Journal of Discourses/8/20

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A FAIR Analysis of: Journal of Discourses 8: PRACTICAL RELIGION, a work by author: Heber C. Kimball


Summary: Remarks by President HEBER C. KIMBALL, made at Logan, Cache County, June 10, 1860. REPORTED BY G. D. WATT.


I cordially agree with what has been said by President Young, and I know that every reasonable man does. The religion we believe in consists of faith and works. I would not give a dime for all the faith there is in this world without works. We believe or disbelieve what we hear. After we believed the testimony of the Elders who brought the intelligence that God had sent an holy angel, raised up a Prophet, &c., then we were required to repent. After we had repented, we went forth and were baptized in water for the remission of sins. Then we received the laying on of hands for the gift of the Holy Ghost, whose office it is to show us things to come and bring things to our remembrance. Then we received the holy Priesthood, shouldered our knapsacks, and started out to preach without purse or scrip. As soon as we believed, we began to work, and we have kept working all the time until now. By working, we receive the fruits of our labour.

Wheat cannot be produced unless the ground is prepared and the seed sown upon it. When it has attained to ripeness, it must then be reaped, thrashed, and taken to the mill to be ground; then it must be fermented, kneaded into dough, and baked into bread, before we can eat it. This is a good comparison. The religion of Christ cannot exist without works. "Faith without works is dead, being alone,"—as much so as the body is dead without the spirit. Go and do what you have been told to do to-day. Our religion is a daily work; it is our duty to work continually.

I have travelled through many portions of the United States; I have lived in the best country there is in the United States; I have been to Europe; but I have never seen such a scenery in my life as I have seen in this valley. It is the best valley there is in the mountains, that we have seen; still I expect there are better valleys than this. I do not know but Sanpete is the next.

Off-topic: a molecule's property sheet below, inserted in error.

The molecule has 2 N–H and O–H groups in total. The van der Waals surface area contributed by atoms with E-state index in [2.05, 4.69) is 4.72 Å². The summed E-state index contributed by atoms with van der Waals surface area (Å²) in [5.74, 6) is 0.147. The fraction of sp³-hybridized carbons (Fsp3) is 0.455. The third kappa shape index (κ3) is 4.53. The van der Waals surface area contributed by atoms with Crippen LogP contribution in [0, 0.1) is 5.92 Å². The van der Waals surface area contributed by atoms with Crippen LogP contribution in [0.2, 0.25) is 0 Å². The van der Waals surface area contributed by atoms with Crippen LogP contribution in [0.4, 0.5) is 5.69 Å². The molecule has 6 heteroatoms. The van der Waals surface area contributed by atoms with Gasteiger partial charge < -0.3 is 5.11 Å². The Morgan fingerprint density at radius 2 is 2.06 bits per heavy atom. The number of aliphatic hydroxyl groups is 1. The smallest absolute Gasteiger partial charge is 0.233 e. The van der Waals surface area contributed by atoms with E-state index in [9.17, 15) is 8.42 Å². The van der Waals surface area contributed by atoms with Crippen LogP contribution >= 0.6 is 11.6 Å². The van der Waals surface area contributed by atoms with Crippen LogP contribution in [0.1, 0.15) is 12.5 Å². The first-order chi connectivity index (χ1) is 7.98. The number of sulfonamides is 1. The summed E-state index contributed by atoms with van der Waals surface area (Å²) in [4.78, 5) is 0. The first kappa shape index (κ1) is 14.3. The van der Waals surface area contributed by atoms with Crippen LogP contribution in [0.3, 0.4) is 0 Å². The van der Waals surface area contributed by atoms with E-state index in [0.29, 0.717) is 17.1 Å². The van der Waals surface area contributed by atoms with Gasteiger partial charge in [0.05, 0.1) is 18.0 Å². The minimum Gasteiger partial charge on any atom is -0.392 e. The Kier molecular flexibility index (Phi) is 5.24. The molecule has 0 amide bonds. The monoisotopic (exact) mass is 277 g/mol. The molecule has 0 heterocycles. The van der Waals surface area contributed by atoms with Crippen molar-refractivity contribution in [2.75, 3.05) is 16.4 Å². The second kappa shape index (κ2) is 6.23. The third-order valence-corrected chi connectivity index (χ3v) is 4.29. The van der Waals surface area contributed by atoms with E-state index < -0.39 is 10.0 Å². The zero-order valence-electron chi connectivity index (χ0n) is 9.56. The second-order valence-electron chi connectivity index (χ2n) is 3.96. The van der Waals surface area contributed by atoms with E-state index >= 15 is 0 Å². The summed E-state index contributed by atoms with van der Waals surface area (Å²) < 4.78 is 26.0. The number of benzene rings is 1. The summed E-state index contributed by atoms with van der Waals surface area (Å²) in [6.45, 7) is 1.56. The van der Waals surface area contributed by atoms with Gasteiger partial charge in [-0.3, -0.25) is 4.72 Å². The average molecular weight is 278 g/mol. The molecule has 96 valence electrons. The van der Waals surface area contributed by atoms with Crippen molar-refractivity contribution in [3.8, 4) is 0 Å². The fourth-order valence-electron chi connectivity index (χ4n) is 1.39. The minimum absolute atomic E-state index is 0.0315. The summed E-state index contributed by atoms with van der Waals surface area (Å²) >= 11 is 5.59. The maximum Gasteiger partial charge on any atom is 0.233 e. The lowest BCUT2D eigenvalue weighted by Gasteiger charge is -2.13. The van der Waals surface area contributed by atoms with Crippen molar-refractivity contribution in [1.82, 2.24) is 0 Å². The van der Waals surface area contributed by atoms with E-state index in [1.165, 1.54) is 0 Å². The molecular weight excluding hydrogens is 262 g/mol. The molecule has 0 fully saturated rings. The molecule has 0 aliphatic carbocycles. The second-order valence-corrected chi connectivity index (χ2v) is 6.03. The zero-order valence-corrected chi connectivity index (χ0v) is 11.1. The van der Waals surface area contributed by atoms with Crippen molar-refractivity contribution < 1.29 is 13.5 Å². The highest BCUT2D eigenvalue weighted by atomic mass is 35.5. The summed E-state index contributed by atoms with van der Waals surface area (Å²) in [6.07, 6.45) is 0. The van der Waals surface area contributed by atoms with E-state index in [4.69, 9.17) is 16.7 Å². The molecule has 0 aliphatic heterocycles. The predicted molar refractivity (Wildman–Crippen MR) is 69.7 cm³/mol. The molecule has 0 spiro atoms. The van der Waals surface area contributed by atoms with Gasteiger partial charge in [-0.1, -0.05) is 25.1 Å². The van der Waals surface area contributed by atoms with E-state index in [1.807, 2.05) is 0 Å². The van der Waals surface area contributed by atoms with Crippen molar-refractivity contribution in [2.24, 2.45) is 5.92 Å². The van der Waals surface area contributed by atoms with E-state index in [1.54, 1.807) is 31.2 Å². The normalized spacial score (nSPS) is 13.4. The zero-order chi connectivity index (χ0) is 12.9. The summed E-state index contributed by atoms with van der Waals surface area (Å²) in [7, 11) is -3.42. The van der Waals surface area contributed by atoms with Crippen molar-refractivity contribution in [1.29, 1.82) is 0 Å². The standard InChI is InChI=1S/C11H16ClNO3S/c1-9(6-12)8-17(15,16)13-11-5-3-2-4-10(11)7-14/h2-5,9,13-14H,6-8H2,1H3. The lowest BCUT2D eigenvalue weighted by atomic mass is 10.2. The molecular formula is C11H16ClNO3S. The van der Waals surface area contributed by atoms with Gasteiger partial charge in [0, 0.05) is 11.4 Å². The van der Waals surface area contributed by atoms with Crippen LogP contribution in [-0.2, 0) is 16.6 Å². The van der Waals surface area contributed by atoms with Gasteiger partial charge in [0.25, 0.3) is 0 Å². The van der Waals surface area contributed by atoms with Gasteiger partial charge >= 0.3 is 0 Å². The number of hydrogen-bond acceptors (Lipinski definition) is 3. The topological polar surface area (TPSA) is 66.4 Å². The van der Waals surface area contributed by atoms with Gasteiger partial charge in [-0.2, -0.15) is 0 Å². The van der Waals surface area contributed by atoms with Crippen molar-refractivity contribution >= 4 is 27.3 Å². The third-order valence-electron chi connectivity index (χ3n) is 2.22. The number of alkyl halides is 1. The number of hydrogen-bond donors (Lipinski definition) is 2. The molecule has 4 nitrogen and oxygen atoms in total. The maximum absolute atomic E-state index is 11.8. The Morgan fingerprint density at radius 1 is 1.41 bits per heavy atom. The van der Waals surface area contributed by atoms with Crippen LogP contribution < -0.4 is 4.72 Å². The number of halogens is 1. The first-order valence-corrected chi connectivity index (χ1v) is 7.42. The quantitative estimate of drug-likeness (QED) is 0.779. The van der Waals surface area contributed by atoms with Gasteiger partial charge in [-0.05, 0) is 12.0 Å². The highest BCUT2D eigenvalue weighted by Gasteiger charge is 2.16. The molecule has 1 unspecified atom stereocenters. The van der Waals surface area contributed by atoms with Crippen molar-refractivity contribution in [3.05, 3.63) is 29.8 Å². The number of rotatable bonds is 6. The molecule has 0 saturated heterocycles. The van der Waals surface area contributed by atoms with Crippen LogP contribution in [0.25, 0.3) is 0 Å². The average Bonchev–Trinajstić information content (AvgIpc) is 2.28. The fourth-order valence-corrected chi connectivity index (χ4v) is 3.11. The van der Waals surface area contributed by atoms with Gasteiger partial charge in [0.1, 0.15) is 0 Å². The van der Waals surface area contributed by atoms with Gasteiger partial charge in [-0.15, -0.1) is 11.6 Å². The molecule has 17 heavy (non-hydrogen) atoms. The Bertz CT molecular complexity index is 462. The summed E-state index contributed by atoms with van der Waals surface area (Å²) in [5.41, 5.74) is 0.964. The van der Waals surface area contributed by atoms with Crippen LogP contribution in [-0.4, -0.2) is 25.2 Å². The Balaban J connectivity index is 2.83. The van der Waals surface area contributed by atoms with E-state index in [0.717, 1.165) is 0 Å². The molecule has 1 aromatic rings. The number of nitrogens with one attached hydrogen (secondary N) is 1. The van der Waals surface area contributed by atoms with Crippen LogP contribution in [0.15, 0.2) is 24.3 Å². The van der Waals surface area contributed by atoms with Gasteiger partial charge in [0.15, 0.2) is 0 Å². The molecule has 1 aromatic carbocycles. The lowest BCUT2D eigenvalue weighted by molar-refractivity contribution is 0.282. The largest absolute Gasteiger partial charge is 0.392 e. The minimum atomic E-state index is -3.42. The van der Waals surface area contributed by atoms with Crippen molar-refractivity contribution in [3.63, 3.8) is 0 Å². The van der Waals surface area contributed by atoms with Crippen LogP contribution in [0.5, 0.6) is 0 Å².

I never have had better feelings in seeing any country, and to see the people in it who have commenced to improve it. We are pretty well satisfied that they are Saints that live here. A great many people, when starting, said they were going to Cache Valley; but we do not find them here: they have gone to Carson Valley, or to some other place. I can say, Peace be to this valley; and peace be to the righteous; and sorrow and tribulation, weakness, and utter destruction from the angel of God waste away the wicked that will not repent. I pray that an Uncle Sam's army may never come into this valley; and if they do not come near you, this valley will be one of the greatest granaries that ever was in the house of Israel.

I am calculating, if it continues to


rain as it does to-day—that is, when it is wanted, that the Lord will receive some ten to twelve thousand bushels of grain here in his granary. If the people here will take the course to do as they have been told, listening to those men who have been appointed to preside over them, they will have one of the richest valleys in the world; and the Lord will temper it: he will temper your winters and your summers, and he will temper the people—help them to control their tempers, and the peace and blessing of the Lord will dwell here. I feel to pray all the time—"O Father, bless this people, bless this valley, bless these mountains, the fountains of water, and bless everything that pertains to this people," that this place may be a place when Salt Lake fails of having wheat, that we may come here and get a little. I feel to bless Sanpete, that it may still continue to be a granary. It is, so far; and I feel as though this would be, and I am satisfied it will be, if you live right.

Brother Rix undertook to build a saw mill. He has the irons, and here are the timbers; you are sitting upon them. He would have had hundreds of bushels of wheat more, had he gone on and built that mill. You all want lumber; and I would now, if I were in his place, put up that mill.

Take upon you the yoke of Christ, and wear it, for it is easy, and the path of the righteous is plain. But when a man is wrong and neglects his duty, he is full of sorrow, he is uneasy, and unhappy all the day long. You know this. Peace be with you! and may God help you to do right, in the name of Jesus Christ. Amen.